It is vital to keep pace with the issues that can arise during the complex task of reviving existing buildings

Mark Kowal

Mark Kowal

The number of city-centre office building refurbishments we are working on, particularly those with low-carbon aspirations, has risen sharply in the past 18 months. This is a positive sign that our industry is intensifying its focus on tackling the climate emergency, which is now high on the agenda for investors, occupiers and developers alike.

The change in attitudes coincides with changes to the government’s Minimum Energy Efficiency Standards that require leased commercial properties to have an Energy Performance Certificate of at least ‘B’ by 2030. Environmental and commercial concerns are increasingly entwined as building owners want to avoid being left with an inefficient, outmoded and, ultimately, stranded asset.

Retrofit projects are rewarding to work on. However, as our industry increasingly champions a retrofit-first (distinct from retrofit-only) approach, we will also have to continue to mitigate the risks and keep pace with the quick-moving issues around reviving existing buildings.

First, it is important to understand that each building, whether historic or modern, will have its own idiosyncrasies with its own business case; therefore, it will require its own bespoke pathway to meeting net zero carbon targets set by the 2015 Paris Climate Accords. This often takes the form of an iterative strategy, with an outline direction set at the start of the project that gets refined during the analytical stages.

Reuse projects are inherently complex: even with the vision for the project down on paper, they often have hidden issues that do not reveal themselves until work has started on stripping back to the structure. This can involve a voyage into the unknown and leads to project teams needing to balance big design visions with nimble problem-solving on site.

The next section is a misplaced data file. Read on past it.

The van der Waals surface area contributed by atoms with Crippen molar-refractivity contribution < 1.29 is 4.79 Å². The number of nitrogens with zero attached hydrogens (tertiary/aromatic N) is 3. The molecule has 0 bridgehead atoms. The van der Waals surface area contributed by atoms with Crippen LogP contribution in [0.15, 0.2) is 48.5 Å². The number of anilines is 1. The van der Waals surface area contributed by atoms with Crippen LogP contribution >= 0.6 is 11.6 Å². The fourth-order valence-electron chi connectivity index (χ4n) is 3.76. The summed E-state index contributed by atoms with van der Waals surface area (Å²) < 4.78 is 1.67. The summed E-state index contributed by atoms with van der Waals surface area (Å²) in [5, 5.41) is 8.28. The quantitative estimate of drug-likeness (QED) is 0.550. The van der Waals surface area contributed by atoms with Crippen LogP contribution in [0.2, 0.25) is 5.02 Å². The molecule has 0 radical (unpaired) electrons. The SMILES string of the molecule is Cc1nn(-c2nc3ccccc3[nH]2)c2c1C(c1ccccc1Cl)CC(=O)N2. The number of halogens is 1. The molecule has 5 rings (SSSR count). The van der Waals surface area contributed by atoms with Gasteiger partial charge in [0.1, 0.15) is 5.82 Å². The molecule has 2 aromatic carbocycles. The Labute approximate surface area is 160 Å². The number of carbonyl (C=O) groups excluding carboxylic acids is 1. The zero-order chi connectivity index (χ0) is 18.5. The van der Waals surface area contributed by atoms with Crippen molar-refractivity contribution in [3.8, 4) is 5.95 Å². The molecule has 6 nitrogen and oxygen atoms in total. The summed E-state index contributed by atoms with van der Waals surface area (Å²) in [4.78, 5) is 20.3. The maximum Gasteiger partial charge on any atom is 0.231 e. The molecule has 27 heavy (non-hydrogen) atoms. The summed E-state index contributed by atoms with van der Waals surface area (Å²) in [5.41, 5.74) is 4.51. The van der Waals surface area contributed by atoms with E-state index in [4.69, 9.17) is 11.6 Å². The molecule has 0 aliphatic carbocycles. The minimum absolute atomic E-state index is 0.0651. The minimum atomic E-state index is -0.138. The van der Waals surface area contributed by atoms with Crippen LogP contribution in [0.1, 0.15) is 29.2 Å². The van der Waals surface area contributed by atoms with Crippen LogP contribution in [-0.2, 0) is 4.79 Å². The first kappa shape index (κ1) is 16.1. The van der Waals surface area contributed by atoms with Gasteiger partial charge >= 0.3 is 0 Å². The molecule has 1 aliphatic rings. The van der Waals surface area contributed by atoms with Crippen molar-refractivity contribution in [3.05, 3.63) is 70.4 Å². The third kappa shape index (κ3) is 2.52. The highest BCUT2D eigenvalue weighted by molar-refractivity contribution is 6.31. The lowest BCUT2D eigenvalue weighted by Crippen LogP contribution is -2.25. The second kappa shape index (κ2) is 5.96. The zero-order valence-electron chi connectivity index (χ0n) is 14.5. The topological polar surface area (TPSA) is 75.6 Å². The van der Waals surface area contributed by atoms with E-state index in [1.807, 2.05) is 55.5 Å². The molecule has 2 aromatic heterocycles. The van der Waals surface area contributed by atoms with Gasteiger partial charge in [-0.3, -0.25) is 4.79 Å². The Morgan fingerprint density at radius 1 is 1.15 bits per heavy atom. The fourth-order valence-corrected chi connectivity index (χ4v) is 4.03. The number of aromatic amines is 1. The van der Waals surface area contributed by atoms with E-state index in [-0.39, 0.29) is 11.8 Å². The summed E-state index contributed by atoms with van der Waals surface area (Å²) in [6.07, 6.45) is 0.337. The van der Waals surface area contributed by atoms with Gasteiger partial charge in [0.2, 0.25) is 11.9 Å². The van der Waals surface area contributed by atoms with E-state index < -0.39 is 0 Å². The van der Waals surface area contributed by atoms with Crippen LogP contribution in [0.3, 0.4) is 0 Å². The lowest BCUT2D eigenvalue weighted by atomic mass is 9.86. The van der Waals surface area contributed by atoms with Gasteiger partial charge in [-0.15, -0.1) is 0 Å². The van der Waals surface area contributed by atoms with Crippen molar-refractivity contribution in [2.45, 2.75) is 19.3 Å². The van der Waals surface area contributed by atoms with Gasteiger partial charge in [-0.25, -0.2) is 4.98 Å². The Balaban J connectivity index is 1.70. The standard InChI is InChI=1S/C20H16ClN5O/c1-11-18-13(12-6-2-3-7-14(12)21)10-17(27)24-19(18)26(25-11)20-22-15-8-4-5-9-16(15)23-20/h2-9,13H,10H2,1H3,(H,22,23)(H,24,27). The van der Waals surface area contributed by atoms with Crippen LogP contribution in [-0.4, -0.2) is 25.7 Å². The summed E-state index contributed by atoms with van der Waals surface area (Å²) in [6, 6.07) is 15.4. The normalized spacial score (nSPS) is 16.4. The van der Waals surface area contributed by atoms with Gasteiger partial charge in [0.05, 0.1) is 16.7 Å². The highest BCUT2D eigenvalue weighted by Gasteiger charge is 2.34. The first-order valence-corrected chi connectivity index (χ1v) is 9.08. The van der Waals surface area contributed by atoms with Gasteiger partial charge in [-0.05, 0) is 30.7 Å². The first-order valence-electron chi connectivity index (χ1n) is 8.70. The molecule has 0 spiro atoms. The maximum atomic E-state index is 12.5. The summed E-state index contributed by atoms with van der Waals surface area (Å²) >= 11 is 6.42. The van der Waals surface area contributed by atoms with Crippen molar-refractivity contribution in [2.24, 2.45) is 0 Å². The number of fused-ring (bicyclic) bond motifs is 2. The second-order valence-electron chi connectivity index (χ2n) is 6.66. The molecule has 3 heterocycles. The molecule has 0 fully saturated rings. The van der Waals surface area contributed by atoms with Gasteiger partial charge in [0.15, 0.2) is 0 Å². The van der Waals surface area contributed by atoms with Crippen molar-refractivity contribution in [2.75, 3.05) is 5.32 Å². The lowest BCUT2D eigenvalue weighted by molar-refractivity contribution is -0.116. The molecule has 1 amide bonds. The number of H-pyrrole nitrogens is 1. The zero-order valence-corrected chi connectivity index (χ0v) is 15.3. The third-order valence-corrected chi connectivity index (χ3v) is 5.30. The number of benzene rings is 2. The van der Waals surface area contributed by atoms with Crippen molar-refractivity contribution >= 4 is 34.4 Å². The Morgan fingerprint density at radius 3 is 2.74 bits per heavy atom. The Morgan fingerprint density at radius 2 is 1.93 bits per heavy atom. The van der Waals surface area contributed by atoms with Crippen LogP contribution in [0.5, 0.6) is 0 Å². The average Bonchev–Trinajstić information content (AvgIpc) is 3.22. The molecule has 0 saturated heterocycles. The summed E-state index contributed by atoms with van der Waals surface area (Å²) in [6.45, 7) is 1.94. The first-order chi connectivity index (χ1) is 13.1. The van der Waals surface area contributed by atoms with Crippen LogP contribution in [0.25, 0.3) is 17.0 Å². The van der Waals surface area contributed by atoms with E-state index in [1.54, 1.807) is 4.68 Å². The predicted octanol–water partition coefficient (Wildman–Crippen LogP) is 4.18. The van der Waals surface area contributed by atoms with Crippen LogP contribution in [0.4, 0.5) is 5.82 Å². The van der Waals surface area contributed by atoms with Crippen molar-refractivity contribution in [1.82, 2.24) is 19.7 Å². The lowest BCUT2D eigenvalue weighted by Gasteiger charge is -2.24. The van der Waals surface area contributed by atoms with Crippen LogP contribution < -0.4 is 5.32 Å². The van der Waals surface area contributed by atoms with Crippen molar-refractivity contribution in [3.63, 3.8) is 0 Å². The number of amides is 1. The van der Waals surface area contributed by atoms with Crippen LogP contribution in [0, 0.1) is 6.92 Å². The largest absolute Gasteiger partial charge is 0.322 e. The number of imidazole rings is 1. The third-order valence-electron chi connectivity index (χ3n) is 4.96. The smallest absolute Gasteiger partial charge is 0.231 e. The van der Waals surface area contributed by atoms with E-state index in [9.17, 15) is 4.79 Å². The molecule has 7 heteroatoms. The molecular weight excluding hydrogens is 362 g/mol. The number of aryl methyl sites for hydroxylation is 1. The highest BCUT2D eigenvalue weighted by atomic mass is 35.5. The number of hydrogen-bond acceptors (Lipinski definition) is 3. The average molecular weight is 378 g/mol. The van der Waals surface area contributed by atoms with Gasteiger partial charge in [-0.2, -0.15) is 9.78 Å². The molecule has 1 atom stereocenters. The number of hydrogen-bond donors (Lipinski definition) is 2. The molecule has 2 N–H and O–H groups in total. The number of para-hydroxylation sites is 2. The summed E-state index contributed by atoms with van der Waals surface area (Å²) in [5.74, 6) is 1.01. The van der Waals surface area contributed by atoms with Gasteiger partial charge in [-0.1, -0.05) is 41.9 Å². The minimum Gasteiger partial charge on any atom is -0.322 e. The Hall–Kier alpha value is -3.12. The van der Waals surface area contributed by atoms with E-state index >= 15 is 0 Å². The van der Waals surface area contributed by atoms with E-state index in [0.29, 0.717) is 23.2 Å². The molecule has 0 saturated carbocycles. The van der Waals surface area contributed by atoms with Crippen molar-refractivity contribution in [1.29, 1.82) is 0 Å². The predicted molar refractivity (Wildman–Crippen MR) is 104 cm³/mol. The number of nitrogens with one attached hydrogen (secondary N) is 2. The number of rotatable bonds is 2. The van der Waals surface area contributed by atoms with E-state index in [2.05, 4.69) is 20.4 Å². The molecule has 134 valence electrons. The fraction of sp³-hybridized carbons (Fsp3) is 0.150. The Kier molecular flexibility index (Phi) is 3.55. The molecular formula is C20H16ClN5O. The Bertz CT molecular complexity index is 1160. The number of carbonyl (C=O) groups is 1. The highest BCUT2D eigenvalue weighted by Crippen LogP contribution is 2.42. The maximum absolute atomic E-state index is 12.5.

This involves a different way of working – a process of discovery where the project team must be experienced in working with the surprises buildings of any age can present. From the client’s perspective, it also means investing more time up front to de-risk the design and resisting the temptation to apply a new-build programme to a retrofit project.

Forming a plan

Managing the unknown places particular importance on the initial stages of the project when the building is scrutinised. A thorough understanding of a building can be formed with specialists to assess the condition of different elements of the building so that a forensic appraisal informs what elements can be reused and the existing embodied carbon retained. This allows a plan that balances sustainability with commercial viability to be plotted.

We do have guidance on measuring whole-life carbon, but there is a lack of definitive and consistent information. The hotly anticipated Net Zero Carbon Buildings Standard aspires to create this consistency across our industry, but until this clarity is achieved we are taking a ‘stepping stone’ approach. Rather than designing the building in its final form, retrofit often involves moving the building on to its next logical step on the pathway to net zero carbon, while not precluding future steps on the journey.

Taking this iterative journey involves judiciously using a menu of design ideas to optimise embodied carbon and reduce operational energy. As well as improving a building’s condition, the designer needs to be open-minded about what future innovation may bring. By keeping solutions simple and making the possibilities of future adaptations straightforward, we help the next sustainable chapter of the building’s life to be written.

Mark Kowal is partner at Sheppard Robson